This is BALPA’s phrase and it refers in a general sense to pilot malaise vis-à-vis the way BA is being (mis)managed. On one level, the prestige of Britain’s national airline has been tarnished by an increasingly miserly approach to passenger experience. Free meals have been jettisoned on short-haul flights and an extra seat has been squeezed into each row in long-haul economy. Furthermore, frequent flyer points are now harder to come by (awarded based on the price, not distance, of each journey) yet do not go as far; it has been claimed that a $500 spend equates to only enough points to redeem against a bottle of still water.
On an entirely different level, BA stands accused of incompetence, especially where technology is concerned. Over 500 flights were delayed or cancelled in August amidst an IT systems failure at London Heathrow, Gatwick and City airports. Meanwhile, the airline is currently facing a £183m fine after “poor security arrangements” left the personal data of 500,000 customers compromised last year.
Perhaps this change of course has touched a nerve with staff in light of BA’s illustrious past. A scroll through the company YouTube channel is sufficient to uncover some of the heritage BA’s marketing team continues to trade on today; the airline has been no less than a pioneer in luxury air travel, jet travel and, for a time, supersonic travel. Its status as a flag-carrier also shouldn’t be ignored. It is much harder to hide mistakes or usher in unpopular changes under the radar when a Union flag is plastered on all aircraft. Even Loganair (the national airline of Scotland, boasting barely three dozen tiny planes) hasn’t dared to do away with its complementary shortbread biscuits or Tunnocks caramel wafers.
At time of writing, the threatened further strike on 27 September will not take place. However, this doesn’t mean that either side is backing down; BALPA has made clear it reserves the right to announce further industrial action at a later date if there is no serious negotiation on the part of the airline. By contrast, rumour has it that BA management would rather buckle up and try to mitigate disruption from any subsequent walkouts as best they can rather than capitulate. They may not have this luxury. Whilst IAG shares have now climbed back to pre-strike levels, this still represents a 1/3 loss in value since January. Shareholders are already alert to what they see as an airline on autopilot.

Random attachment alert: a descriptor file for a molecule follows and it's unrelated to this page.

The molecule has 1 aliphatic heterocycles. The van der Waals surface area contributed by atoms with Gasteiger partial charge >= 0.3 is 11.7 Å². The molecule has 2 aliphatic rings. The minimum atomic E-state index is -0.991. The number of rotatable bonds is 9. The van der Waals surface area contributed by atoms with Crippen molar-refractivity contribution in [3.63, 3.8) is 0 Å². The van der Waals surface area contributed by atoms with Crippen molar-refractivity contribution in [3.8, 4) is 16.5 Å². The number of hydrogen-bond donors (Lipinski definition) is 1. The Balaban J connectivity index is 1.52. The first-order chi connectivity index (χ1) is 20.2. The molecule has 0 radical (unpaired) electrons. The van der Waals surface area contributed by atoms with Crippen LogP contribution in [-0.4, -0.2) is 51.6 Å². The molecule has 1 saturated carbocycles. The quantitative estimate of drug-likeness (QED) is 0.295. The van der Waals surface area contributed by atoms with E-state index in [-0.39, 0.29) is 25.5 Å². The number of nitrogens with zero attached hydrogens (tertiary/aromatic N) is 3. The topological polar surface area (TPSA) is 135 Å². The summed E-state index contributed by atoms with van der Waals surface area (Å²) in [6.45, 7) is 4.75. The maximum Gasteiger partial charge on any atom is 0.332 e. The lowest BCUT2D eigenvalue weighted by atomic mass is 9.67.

So what course of action would be most effective? A higher pay offer seems somewhat unnecessary; though the proposed increase would not make pilots the highest-earners in the aviation market, they could certainly do worse. At any rate, with the collapse of a number of European airlines in recent years (such as Primera Air) a shortage of pilots has become more of a glut. The unions consequently have a lot less leverage in salary negotiations. There seems to be a stronger case for profit sharing as a means of keeping up with competitors and ensuring pilots feel valued in prosperous times. If nothing else, it might pre-empt the Shadow Chancellor’s promise of corporate ownership funds; better BA bring staff into the profit fold on its own terms, as John Lewis has done.
How, also, to propel BA back towards reputability? The sacrifice of onboard luxuries is a vexed issue. On one hand, commentators argue that IAG’s tight grip on landing slots at Heathrow Airport leaves disgruntled British passengers with few other options than their national airline, free sandwich or not. Such other options as exist tend to be taking similar action anyway; Air France-KLM have also ceased to award frequent flyer points based on distance and Emirates, too, has ten seats per row in economy. From this perspective, BA is free to cut costs to seduce passengers away from budget rivals without fear of losing its own stalwarts. On the other hand, there is the distinct possibility that the changes made are eroding the attraction of choosing BA full-stop. Much like flying a plane, one assumes, what we are dealing with here is a balancing act. Far more straightforward is the urgent need to upgrade BA’s IT, particularly cyber-security, systems. Further failures on this front risk staff and passengers taking flight forever.